Gabriel Nivera
12122016_GN_Logo-02.png

Pictures & Conversations

A collection of images and the stories behind their creation.

La Jolla Cove

La Jolla Cove, California USA (intend.full.moved)

I love waking up early to watch the sunrise, especially a sunrise over the water.  People will often ask me why I bother and why don’t I "just watch sunset - you don’t have to get up when it is still dark.”  Sunrises and sunsets are of course inherently different - if you have watched a few in your life you would know.  I do prefer the softer light, the more muted colours, the mist hanging low and burning off; but my favourite thing about sunrise, is the solitude.  Most of the time you are the only person out that early - the world is performing a glorious dance of light and shadow just for you.  As I enjoyed the sunrise at La Jolla Cove, out of the corner of my eye I spied a group of men donned in full swimming gear. They were wading into the shoreline, their shapes silhouetted by the warm morning light.  This piqued my interest and I ran over with my camera as fast as I could to investigate.

That’s how I met Robb, Mark, Steve, & David.  Members of the La Jolla Cove Swim Club (http://lajollacoveswimclub.com/).  By the time I had reached them to ask if I could take their photographs, they were already knee deep in water. So in I went.  The water at the time was a chilly 14 degrees Celsius / 58 degrees Fahrenheit.  They were about to start their daily swim, a 1-1.5 mile/ 1.6-2.4 km, out and back from the cove.  At 0555 in the morning, the water, while absolutely gorgeous to look at did not look inviting to swim in at all. Yet these 4 men were ready to jump in.  Robb explained that this year they are completing a challenge for their swim club, called the “Big Chill Challenge". “Where members of the club track their miles and submit it to Mr. Chill who adds them all up and see what landmark we swam to on the globe. The goal of the Big Chill is to get as many miles as you can as a club. There are mileage milestones; 25, 50 and 100 miles. in years past the club gave t-shirts to swimmers who swam more than 25 miles, a patch to the 50+ mile swimmers, and a badge for 100+ mile swimmers.”  Mark does about 250 miles year, and Robb 150.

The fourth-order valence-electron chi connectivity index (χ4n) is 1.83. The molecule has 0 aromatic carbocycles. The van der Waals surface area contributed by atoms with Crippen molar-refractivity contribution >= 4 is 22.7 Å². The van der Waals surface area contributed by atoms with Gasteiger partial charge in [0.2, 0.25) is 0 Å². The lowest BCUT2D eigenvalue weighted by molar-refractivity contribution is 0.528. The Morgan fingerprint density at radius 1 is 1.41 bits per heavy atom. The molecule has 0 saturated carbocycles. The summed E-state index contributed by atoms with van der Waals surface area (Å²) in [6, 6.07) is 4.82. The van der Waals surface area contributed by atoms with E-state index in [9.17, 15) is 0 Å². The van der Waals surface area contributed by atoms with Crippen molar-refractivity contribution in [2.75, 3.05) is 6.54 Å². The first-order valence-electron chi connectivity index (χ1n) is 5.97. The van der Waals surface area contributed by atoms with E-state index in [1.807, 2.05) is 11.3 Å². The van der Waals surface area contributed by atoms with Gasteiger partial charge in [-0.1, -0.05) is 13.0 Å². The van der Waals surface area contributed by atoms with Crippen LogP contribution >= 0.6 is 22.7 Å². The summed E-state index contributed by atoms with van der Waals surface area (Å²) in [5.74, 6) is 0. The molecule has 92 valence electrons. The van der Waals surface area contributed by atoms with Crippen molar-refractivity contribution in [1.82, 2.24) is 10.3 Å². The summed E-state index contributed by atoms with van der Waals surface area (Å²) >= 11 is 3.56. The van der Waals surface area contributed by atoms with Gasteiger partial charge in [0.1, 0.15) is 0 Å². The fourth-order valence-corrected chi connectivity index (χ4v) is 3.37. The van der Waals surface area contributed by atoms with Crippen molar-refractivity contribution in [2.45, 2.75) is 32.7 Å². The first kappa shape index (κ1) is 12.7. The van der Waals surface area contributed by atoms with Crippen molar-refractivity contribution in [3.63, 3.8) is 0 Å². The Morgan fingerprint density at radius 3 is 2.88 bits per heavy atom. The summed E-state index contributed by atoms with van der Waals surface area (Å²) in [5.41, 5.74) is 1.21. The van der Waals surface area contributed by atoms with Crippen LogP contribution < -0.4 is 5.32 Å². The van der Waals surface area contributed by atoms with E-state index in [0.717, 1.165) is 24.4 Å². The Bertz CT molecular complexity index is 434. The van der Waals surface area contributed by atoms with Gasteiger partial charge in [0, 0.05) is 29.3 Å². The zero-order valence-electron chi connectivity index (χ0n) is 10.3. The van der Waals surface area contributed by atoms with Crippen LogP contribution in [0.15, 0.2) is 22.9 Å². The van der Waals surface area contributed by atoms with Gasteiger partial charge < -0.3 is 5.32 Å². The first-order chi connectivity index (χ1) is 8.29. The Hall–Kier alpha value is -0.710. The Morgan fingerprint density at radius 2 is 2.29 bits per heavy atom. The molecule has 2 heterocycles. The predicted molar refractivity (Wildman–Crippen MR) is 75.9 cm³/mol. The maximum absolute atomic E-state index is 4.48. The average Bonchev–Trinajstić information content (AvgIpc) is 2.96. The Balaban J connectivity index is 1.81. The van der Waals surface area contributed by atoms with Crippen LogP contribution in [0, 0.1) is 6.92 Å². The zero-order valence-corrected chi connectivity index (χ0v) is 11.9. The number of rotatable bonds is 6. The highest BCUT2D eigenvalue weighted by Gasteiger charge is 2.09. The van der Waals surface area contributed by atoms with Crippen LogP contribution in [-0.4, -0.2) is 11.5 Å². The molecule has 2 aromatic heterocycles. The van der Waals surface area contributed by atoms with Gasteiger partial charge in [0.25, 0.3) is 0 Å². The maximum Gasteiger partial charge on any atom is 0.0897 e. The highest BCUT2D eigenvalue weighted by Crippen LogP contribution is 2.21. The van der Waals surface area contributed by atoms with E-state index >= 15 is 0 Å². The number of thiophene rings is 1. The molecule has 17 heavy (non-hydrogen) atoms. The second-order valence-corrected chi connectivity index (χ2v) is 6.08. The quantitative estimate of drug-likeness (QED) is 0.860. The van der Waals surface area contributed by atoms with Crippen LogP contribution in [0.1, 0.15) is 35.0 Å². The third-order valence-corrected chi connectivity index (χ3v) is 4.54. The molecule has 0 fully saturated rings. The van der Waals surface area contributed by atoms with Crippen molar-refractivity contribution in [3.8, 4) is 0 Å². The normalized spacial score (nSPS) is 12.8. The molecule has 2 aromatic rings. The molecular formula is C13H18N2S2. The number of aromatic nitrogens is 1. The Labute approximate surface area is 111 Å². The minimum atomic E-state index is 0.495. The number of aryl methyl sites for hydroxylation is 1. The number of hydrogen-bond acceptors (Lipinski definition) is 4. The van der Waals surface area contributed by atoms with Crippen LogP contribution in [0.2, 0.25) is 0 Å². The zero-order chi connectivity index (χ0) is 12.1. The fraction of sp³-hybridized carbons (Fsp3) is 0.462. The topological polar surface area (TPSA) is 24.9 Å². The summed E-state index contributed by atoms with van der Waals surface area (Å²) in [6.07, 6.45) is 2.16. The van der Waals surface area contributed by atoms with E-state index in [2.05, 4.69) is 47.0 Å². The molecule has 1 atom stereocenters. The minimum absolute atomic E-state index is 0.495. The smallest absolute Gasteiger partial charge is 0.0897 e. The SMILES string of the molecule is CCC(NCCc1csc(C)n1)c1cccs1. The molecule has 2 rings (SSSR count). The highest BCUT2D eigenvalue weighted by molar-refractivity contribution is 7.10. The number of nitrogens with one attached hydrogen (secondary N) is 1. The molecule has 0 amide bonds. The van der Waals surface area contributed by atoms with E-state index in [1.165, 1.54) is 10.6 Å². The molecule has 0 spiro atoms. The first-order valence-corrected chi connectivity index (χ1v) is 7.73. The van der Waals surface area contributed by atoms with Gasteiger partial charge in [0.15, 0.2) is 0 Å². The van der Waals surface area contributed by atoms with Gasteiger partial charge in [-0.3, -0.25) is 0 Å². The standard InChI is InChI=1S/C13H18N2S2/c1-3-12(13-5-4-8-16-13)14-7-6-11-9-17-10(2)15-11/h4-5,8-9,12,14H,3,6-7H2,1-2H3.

I asked Mark and Robb to give me a little background about themselves, I was truly interested in what kind of people would willingly do this day in and day out (including weekends), for T-shirts, patches, and badges.  Mark and Robb live across each other and are both East coast transplants; Mark from South Carolina and Robb from Maine, both are triathletes when they aren't at their day jobs as an attorney & creative director. Mark started swimming 7 years ago, out of the cove 5 years ago to improve his open water technique portion of triathlon. Robb started 2 years ago and it is his first winter swimming out of the cove.  As an observer, my main concern was, how safe could this be?  There were no life guards on duty when the guys were going out.  They just had themselves to look out for each outher.  I asked the guys about any close calls they may have had;  Robb shared his experience last Black Friday, “...this year was by far the scariest swim for me. It was high tide, the frequency of the waves was high and the size of the waves were really big. We got in during a lull in the set and within a minute we were hit with another big set and even one of the strongest swimmers, Steve, turned around and started swimming in. It was the first time I truly thought I was going to drown.”   On the morning I was there watching them, the waves were particularly aggressive. I was able to witness Mark get pushed back to shore by a set of waves that he was not able to break through.  It occurred to me, that it wasn’t enough to be a strong swimmer to do this - you also needed to be aware when you needed to tap out and call it a day.  As much as it is about pushing your physical limitations to get better, it’s also about recognizing when you are at your limit, and respecting the ocean.  That morning, discretion was the better part of valour.  However it’s not all close calls and danger - Mark recalls an amusing incident with one of La Jolla Cove’s other locals.  "I was swimming by myself one year when a sealion snuck up behind me and scared the snot out of me.  I think he just wanted to play tag or chase or whatever.  Did not see that coming.”

Thankfully for me the biggest threat I would face that day was an errant wave that claimed my iPhone that I had carelessly left in my pocket.  I photographed the guys for a few more minutes, but as the sunrise faded away and the light turned more direct and harsh, I knew that magical moment was over.  I was glad the guys let me peek into their fun and exciting world even if just for a brief moment…after all they don’t have any time to waste - after their swims are done it's off to the office.